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No place to call home

The Baltimore Sun

The latest census of Baltimore's homeless population shows that some things are getting worse, particularly the number of people who remain homeless for more than a year - and many things remain the same, which is hardly good news. What the census report reinforces is that the homeless will continue to be with us until there is a major effort to deal with housing shortages that help push people onto the streets.

The huge imbalance between supply and demand for affordable housing makes the Housing Authority of Baltimore City's use of a specially created affordable-housing fund to demolish more than 1,500 public housing units without adequate, tangible plans for redevelopment especially alarming and regrettable.

Where's the sense of urgency - as well as a comprehensive, coordinated approach - to help not only those who are poor or working poor, but also those who have no roof over their heads?

On any given night, there are at least 3,000 homeless people in Baltimore. About a third of them are women, and about 10 percent are children. About 53 percent of those surveyed have been homeless for at least a year, and 24 percent say they have been homeless for more than three years, up from 15 percent in 2005, when the last census was taken.

This increase among the "chronic" homeless is certainly disturbing. Whether an individual or family has been on the streets for a day, a week or a year, it's a lack of housing and income that likely put them there.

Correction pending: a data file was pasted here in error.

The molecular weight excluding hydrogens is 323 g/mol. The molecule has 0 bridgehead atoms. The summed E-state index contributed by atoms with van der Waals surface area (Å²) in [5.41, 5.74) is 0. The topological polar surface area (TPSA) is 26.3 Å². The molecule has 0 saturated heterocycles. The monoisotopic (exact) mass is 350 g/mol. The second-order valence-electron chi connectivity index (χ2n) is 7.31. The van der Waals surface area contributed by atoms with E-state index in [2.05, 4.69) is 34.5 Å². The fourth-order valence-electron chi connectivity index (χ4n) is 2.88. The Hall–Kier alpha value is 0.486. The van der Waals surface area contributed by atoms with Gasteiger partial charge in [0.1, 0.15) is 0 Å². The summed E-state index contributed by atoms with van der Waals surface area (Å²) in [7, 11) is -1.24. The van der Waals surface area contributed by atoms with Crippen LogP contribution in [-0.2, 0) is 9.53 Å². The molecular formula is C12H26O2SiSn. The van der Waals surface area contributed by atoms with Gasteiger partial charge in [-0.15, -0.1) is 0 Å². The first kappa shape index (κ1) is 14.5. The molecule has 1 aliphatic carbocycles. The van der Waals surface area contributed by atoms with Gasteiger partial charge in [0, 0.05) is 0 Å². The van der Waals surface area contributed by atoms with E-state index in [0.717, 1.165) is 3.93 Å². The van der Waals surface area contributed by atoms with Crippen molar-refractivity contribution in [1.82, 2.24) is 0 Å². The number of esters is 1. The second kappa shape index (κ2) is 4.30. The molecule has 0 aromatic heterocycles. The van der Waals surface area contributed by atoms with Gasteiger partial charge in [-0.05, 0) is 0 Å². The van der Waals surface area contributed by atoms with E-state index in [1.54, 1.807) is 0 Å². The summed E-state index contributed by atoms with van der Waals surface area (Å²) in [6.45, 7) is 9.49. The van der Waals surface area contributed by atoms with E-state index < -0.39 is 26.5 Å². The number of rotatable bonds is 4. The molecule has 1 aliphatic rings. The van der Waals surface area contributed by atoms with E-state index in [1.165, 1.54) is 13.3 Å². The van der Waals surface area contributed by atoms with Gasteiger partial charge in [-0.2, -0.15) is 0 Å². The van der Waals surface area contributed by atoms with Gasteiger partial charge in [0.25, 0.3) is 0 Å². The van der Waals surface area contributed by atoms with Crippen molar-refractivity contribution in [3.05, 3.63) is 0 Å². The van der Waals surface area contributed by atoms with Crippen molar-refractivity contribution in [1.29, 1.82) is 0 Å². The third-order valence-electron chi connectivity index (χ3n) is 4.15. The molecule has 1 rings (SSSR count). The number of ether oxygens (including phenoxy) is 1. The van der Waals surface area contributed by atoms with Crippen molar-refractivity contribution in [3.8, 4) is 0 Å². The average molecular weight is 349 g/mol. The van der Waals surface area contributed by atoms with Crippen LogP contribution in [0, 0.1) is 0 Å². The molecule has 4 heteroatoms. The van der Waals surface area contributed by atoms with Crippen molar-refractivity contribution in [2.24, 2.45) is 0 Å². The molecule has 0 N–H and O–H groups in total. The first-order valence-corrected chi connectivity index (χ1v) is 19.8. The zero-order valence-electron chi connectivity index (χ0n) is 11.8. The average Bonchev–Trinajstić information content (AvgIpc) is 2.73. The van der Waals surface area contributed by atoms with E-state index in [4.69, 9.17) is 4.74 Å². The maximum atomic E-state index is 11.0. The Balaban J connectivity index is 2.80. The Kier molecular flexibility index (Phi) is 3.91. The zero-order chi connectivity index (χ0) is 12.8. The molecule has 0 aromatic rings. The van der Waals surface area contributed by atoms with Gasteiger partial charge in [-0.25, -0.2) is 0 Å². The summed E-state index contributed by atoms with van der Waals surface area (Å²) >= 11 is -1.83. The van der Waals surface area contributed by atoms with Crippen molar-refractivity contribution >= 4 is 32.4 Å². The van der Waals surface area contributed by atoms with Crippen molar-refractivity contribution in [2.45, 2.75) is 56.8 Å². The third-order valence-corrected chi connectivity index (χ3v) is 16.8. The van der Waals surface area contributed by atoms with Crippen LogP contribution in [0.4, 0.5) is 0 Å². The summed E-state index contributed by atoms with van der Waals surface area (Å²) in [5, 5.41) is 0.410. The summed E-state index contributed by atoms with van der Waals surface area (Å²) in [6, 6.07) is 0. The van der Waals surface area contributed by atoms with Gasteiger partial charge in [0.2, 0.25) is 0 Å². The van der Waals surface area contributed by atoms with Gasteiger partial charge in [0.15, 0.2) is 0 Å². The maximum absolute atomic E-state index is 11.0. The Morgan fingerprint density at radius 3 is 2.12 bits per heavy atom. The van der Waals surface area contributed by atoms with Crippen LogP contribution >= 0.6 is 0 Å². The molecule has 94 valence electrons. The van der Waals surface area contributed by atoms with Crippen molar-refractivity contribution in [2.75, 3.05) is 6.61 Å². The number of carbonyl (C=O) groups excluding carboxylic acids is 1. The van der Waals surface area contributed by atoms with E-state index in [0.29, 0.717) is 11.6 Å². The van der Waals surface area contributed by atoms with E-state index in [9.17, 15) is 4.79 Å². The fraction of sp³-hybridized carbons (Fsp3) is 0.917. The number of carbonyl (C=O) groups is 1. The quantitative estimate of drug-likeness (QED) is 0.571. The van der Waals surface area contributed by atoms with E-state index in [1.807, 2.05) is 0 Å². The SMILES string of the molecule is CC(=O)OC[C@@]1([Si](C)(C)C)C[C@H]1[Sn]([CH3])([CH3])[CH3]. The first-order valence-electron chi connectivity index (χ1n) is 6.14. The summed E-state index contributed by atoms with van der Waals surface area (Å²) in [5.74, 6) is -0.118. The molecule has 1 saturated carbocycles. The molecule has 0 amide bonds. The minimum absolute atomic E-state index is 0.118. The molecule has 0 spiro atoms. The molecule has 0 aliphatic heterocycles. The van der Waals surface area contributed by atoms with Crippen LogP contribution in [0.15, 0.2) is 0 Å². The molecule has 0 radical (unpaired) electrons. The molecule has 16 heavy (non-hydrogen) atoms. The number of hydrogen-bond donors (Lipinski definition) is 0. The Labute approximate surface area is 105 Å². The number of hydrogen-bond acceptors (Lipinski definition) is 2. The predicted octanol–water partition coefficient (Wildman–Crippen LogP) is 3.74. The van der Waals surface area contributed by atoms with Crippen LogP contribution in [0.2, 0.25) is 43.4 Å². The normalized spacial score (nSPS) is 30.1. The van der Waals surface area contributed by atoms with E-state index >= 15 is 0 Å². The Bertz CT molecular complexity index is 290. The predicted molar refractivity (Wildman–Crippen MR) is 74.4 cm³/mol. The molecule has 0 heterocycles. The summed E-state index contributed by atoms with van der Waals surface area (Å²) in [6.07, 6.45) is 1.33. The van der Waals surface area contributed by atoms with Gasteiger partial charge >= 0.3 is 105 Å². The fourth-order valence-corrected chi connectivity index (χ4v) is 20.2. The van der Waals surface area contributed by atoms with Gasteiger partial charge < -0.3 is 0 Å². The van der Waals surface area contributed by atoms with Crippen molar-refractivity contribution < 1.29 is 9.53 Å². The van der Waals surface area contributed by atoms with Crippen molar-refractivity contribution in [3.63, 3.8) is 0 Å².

Baltimore simply doesn't have enough affordable housing units to meet demand, whether the units are privately or publicly funded. With cutbacks in federal housing dollars in recent years, the decision by city leaders to set up an affordable-housing fund two years ago was welcome. And although it was expected that some of the $59 million put into the fund would be used to demolish property and get rid of blight, housing authority officials admit that a majority of the fund is being used for demolition - with little or no redevelopment.

Among the many poor and working poor people on the waiting list for public housing are homeless individuals and families, but the longer they remain on the streets, the less likely they can be found even if a unit becomes available. That's why the city's division of homeless services, which is part of the Health Department, is rightly working to give homeless people on the waiting list greater priority. But that won't do much good as long as the housing authority is unconscionably tearing down units so much faster than it's rebuilding them.

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